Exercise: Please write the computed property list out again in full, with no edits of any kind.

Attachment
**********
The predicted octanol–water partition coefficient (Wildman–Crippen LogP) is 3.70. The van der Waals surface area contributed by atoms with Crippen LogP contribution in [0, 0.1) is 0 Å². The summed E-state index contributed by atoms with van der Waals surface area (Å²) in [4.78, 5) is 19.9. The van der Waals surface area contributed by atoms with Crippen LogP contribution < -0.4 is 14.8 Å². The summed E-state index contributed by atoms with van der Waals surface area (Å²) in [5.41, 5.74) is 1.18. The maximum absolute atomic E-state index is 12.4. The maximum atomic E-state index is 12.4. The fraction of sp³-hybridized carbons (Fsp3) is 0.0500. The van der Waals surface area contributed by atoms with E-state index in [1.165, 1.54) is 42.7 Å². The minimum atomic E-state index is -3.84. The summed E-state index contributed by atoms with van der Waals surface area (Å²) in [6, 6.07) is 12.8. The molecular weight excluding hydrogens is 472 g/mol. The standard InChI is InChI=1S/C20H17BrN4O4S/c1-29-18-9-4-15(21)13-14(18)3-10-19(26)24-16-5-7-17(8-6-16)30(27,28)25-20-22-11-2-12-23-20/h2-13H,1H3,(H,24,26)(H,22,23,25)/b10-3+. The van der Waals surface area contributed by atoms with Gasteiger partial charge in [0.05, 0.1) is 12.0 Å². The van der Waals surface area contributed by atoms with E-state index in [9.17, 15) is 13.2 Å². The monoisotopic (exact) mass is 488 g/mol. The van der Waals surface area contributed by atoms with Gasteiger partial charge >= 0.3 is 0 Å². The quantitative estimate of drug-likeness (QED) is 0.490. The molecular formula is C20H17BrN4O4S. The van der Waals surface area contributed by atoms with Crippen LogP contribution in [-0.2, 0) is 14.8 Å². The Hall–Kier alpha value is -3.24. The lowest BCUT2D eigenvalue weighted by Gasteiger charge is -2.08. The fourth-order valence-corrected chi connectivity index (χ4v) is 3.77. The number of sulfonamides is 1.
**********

The predicted octanol–water partition coefficient (Wildman–Crippen LogP) is 3.70. The van der Waals surface area contributed by atoms with Crippen LogP contribution in [0, 0.1) is 0 Å². The summed E-state index contributed by atoms with van der Waals surface area (Å²) in [4.78, 5) is 19.9. The van der Waals surface area contributed by atoms with Crippen LogP contribution < -0.4 is 14.8 Å². The summed E-state index contributed by atoms with van der Waals surface area (Å²) in [5.41, 5.74) is 1.18. The maximum absolute atomic E-state index is 12.4. The maximum atomic E-state index is 12.4. The fraction of sp³-hybridized carbons (Fsp3) is 0.0500. The van der Waals surface area contributed by atoms with E-state index in [1.165, 1.54) is 42.7 Å². The minimum atomic E-state index is -3.84. The summed E-state index contributed by atoms with van der Waals surface area (Å²) in [6, 6.07) is 12.8. The molecular weight excluding hydrogens is 472 g/mol. The standard InChI is InChI=1S/C20H17BrN4O4S/c1-29-18-9-4-15(21)13-14(18)3-10-19(26)24-16-5-7-17(8-6-16)30(27,28)25-20-22-11-2-12-23-20/h2-13H,1H3,(H,24,26)(H,22,23,25)/b10-3+. The van der Waals surface area contributed by atoms with Gasteiger partial charge in [0.05, 0.1) is 12.0 Å². The van der Waals surface area contributed by atoms with E-state index in [9.17, 15) is 13.2 Å². The monoisotopic (exact) mass is 488 g/mol. The van der Waals surface area contributed by atoms with Gasteiger partial charge >= 0.3 is 0 Å². The quantitative estimate of drug-likeness (QED) is 0.490. The molecular formula is C20H17BrN4O4S. The van der Waals surface area contributed by atoms with Crippen LogP contribution in [-0.2, 0) is 14.8 Å². The Hall–Kier alpha value is -3.24. The lowest BCUT2D eigenvalue weighted by Gasteiger charge is -2.08. The fourth-order valence-corrected chi connectivity index (χ4v) is 3.77. The number of sulfonamides is 1.